Please post the following job openings announcement.
Elin C. Grimes
Center for BioDynamics
ANNOUNCING NEW PROGRAM:
Program in Mathematical and Computational Neuroscience
(PMCN) at Boston University
Co-Directors: Howard Eichenbaum and Nancy Kopell
The Program in Mathematical and Computational
Neuroscience will begin January 1, 2001, under the auspices
of the Burroughs Wellcome Fund. The goal of PMCN is to
facilitate the transition of a small and outstanding set of pre-
doctoral and postdoctoral fellows from the mathematical and
physical sciences to a range of areas in neuroscience. Financial
support for both PhD candidates and postdoctoral fellows is
available. The program features special seminars, mentoring by
faculty and advanced trainees, and a dynamic and well
networked intellectual life provided by multiple supporting
institutional modules. These include a new degree-granting
Program in Neuroscience: Experimental and Computational
Neuroscience (PIN-ECN; www.bu.edu/Neuro/ecn.html), the
graduate program of the Biomedical Engineering department
(BME; www.bme.bu.edu) and the Center for BioDynamics
Pre-doctoral fellows will enroll in one of two PhD programs
(PIN or BME) that focus on the combination of experimental
and computational neuroscience. Burroughs Wellcome
Postdoctoral Fellows will design individualized programs that
include neuroscience courses and one or more research projects
that emphasize combined computational and experimental
approaches to neuroscience. In addition, all fellows may
participate in the CBD, which helps physical scientists and
engineers to address research problems at the interfaces among
mathematics, physics, biology and engineering.
The senior faculty of the PMCN and their research interests are:
Laurel Carney (BME). Computational modeling,
neurophysiology and behavioral studies of the auditory system
with an emphasis on issues of temporal coding.
Jim Collins (BME). Application of nonlinear dynamics to
experimental work in human postural control, genetic
engineering, and neurophysiology.
Steve Colburn (BME). Computational modeling and
psychophysical studies on sound localization.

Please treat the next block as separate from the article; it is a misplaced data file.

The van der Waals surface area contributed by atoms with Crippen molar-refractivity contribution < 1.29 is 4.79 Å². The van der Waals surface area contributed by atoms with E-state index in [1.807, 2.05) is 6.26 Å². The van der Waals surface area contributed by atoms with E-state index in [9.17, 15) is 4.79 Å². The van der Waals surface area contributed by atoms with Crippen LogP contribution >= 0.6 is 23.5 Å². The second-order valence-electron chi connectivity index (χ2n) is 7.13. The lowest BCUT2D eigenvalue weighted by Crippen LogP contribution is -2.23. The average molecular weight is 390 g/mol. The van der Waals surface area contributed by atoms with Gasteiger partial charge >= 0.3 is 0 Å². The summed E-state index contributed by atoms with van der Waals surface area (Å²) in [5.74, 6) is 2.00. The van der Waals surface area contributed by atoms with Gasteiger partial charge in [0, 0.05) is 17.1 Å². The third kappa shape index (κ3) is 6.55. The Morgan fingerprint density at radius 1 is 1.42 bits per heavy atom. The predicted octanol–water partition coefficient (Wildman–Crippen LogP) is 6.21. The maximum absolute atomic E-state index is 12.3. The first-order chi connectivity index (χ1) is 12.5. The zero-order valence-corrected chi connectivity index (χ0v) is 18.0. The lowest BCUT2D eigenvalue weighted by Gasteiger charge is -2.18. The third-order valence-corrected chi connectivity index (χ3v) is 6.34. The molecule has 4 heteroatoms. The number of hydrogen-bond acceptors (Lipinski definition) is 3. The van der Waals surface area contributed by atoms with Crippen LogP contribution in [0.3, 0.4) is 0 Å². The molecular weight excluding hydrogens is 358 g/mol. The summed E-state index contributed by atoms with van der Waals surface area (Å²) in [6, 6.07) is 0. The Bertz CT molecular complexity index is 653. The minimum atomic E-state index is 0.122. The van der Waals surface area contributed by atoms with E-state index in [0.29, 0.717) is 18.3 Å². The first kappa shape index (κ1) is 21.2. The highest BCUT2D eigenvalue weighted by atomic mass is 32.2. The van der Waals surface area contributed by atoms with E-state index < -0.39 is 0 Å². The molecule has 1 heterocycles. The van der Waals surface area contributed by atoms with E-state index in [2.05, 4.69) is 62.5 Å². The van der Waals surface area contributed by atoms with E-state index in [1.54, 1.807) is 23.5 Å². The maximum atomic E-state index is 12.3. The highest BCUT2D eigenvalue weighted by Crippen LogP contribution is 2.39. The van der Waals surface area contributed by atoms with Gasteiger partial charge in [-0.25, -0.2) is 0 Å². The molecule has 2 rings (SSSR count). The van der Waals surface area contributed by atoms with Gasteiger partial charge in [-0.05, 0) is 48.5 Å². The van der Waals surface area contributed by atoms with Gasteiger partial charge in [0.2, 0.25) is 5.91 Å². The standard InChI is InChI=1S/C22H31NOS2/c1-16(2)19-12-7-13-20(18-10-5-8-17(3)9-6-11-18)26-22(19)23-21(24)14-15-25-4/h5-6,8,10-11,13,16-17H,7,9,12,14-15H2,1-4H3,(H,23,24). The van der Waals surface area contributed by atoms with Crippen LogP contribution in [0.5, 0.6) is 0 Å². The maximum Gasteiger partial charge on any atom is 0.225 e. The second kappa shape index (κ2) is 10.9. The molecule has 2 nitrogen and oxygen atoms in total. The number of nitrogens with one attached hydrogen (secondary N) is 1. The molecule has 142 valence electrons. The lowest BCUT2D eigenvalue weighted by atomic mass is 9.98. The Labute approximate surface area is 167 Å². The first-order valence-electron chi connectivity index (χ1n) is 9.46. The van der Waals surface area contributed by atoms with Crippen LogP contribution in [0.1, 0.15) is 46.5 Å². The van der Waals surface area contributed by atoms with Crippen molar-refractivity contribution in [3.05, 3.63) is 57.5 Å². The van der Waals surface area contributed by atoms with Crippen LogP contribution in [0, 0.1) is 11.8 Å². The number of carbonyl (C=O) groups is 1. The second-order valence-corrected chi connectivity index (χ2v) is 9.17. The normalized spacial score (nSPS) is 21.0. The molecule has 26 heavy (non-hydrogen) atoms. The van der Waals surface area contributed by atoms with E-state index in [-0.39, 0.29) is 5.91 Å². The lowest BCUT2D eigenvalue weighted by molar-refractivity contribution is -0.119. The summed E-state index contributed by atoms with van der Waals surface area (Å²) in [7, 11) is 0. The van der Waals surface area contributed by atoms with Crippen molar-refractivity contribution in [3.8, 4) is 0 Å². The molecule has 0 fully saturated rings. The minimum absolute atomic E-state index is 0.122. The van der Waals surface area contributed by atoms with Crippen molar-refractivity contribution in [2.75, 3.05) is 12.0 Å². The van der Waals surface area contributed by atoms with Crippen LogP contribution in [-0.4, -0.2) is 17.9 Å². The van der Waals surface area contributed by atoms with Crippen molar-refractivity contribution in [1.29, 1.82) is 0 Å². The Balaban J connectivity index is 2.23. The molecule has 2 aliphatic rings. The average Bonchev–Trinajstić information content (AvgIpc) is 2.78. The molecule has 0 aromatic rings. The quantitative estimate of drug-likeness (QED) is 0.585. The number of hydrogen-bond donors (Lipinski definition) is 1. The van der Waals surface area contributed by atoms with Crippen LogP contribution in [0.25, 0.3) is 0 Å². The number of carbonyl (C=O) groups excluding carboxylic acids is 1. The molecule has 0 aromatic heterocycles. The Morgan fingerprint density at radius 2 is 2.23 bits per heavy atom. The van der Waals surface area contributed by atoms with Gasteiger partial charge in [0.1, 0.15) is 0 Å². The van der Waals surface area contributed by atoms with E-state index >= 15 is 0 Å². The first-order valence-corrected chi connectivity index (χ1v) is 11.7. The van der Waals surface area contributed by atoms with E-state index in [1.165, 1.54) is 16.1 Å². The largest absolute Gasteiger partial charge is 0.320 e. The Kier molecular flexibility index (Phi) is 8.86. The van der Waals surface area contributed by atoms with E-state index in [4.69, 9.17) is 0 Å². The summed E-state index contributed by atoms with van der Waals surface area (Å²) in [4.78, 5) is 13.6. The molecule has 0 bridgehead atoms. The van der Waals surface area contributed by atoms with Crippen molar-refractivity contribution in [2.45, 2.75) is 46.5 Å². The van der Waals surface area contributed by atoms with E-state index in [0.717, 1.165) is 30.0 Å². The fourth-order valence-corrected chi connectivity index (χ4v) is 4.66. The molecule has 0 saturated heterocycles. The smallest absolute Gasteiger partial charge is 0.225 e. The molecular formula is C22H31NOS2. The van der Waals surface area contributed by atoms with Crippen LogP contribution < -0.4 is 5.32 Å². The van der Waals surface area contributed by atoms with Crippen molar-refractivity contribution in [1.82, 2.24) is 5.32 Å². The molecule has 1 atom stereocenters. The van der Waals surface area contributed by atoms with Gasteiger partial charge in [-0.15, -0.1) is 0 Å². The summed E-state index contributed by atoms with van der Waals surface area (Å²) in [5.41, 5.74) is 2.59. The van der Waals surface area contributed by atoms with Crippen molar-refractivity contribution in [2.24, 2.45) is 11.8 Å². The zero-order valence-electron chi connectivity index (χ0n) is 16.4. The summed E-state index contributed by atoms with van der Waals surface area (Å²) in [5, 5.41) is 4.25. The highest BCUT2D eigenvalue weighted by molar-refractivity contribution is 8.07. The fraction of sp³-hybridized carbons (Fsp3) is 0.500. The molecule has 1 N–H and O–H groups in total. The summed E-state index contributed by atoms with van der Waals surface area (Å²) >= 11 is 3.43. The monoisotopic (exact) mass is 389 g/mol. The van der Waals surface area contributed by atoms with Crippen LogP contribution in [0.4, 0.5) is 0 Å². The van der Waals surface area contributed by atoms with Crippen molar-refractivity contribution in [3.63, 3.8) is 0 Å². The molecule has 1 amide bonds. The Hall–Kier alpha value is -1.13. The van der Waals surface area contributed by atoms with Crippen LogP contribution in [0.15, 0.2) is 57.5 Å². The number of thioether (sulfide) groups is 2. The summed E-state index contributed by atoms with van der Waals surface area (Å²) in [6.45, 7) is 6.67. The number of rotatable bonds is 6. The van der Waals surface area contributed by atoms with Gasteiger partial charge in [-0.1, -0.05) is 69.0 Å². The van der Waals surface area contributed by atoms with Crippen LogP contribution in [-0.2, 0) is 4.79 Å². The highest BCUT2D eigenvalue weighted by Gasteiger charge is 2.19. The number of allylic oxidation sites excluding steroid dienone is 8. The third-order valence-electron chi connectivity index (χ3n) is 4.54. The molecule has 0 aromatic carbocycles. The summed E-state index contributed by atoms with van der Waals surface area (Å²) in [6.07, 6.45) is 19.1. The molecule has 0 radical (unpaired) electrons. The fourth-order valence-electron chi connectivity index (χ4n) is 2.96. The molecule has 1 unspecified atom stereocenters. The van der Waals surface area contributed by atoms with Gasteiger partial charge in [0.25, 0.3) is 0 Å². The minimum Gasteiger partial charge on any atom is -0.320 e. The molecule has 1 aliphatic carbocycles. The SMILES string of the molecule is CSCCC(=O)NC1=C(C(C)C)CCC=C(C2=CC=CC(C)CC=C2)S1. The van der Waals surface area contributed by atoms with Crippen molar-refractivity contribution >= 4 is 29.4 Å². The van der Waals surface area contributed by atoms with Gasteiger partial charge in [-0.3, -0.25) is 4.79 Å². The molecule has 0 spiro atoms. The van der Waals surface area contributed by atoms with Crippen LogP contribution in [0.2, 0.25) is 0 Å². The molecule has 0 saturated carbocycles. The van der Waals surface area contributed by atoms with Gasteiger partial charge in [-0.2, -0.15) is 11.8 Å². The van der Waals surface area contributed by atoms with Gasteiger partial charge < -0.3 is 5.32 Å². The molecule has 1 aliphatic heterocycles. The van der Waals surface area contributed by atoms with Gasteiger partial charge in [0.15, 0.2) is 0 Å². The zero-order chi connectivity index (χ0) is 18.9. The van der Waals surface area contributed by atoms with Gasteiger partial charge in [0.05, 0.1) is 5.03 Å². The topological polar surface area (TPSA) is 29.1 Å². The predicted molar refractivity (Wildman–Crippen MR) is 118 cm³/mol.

Paul Cook (Biology). Cellular electrophysiological properties
of the retina, focusing on its ability to identify important
spatial and temporal cues using multiple intra- and inter-
Howard Eichenbaum (Psychology). Physiology of cortical and
hippocampal networks involved in memory processing, with
a focus on building models of the fundamental cognitive
mechanisms and coding properties of neural networks in
these areas and their interactions.
Kristen Harris (Biology). Cellular physiology and synaptic
ultrastructure of the hippocampus, with computational issues
arising from the impact of different types of synapses
interacting on a particular cell or within a network.
Michael Hasselmo (Psychology). Neuromodulatory regulation
of dynamical states in cortical networks.
Tasso Kaper (Math). Application of singular perturbation to
problems arising in pattern formation, fluid mechanics,
systems of mechanical oscillators, and neurophysiology.
Nancy Kopell (Math). Dynamics of the nervous system,
especially rhythmic networks of neurons and their functions
in cognition and motor control.
David Somers (Psychology). Functional MRI, psychophysical,
and computational modeling studies of visual perception and
Chantal Stern (Psychology). Functional magnetic resonance
imaging (fMRI) studies of cognition, with a focus on
computational problems related to MR signal processing,
image analysis, cortical modeling and surface reconstruction.
Gene Wayne (Math). Qualitative solutions of partial
differential equations arising in neurobiology John White
(BME). Computational modeling and electrophysiology of
cortical cells and networks.
For further information see our website at pmcn.bu.edu or
email email@example.com. Our mailing address is Program in
Mathematical and Computational Neuroscience, C/o E.
Grimes, Department of Mathematics, Boston University, 111
Cummington St., Boston MA 02215.
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